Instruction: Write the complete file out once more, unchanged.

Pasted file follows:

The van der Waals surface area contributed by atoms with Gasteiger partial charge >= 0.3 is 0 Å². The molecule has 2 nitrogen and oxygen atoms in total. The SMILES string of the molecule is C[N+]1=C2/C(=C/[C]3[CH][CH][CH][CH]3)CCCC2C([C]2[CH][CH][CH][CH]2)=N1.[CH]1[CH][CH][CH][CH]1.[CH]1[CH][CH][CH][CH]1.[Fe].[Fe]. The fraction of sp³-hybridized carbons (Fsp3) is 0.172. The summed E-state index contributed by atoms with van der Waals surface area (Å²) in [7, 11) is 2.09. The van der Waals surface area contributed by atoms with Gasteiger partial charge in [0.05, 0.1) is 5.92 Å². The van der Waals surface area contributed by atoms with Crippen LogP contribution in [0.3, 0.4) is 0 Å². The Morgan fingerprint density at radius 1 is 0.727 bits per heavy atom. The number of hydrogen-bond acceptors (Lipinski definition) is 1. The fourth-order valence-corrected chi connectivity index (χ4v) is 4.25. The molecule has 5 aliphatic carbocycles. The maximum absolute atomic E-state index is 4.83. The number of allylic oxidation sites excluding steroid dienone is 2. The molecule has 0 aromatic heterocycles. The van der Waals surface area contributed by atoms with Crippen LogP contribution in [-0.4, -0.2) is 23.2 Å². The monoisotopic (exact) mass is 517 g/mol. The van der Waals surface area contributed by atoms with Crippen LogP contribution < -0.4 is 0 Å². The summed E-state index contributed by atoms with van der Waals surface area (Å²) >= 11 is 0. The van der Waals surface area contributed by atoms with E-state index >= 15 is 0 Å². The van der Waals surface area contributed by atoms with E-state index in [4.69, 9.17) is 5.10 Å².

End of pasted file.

The van der Waals surface area contributed by atoms with Gasteiger partial charge >= 0.3 is 0 Å². The molecule has 2 nitrogen and oxygen atoms in total. The SMILES string of the molecule is C[N+]1=C2/C(=C/[C]3[CH][CH][CH][CH]3)CCCC2C([C]2[CH][CH][CH][CH]2)=N1.[CH]1[CH][CH][CH][CH]1.[CH]1[CH][CH][CH][CH]1.[Fe].[Fe]. The fraction of sp³-hybridized carbons (Fsp3) is 0.172. The summed E-state index contributed by atoms with van der Waals surface area (Å²) in [7, 11) is 2.09. The van der Waals surface area contributed by atoms with Gasteiger partial charge in [0.05, 0.1) is 5.92 Å². The van der Waals surface area contributed by atoms with Crippen LogP contribution in [0.3, 0.4) is 0 Å². The Morgan fingerprint density at radius 1 is 0.727 bits per heavy atom. The number of hydrogen-bond acceptors (Lipinski definition) is 1. The fourth-order valence-corrected chi connectivity index (χ4v) is 4.25. The molecule has 5 aliphatic carbocycles. The maximum absolute atomic E-state index is 4.83. The number of allylic oxidation sites excluding steroid dienone is 2. The molecule has 0 aromatic heterocycles. The van der Waals surface area contributed by atoms with Crippen LogP contribution in [-0.4, -0.2) is 23.2 Å². The monoisotopic (exact) mass is 517 g/mol. The van der Waals surface area contributed by atoms with Crippen LogP contribution < -0.4 is 0 Å². The summed E-state index contributed by atoms with van der Waals surface area (Å²) >= 11 is 0. The van der Waals surface area contributed by atoms with E-state index >= 15 is 0 Å². The van der Waals surface area contributed by atoms with E-state index in [4.69, 9.17) is 5.10 Å².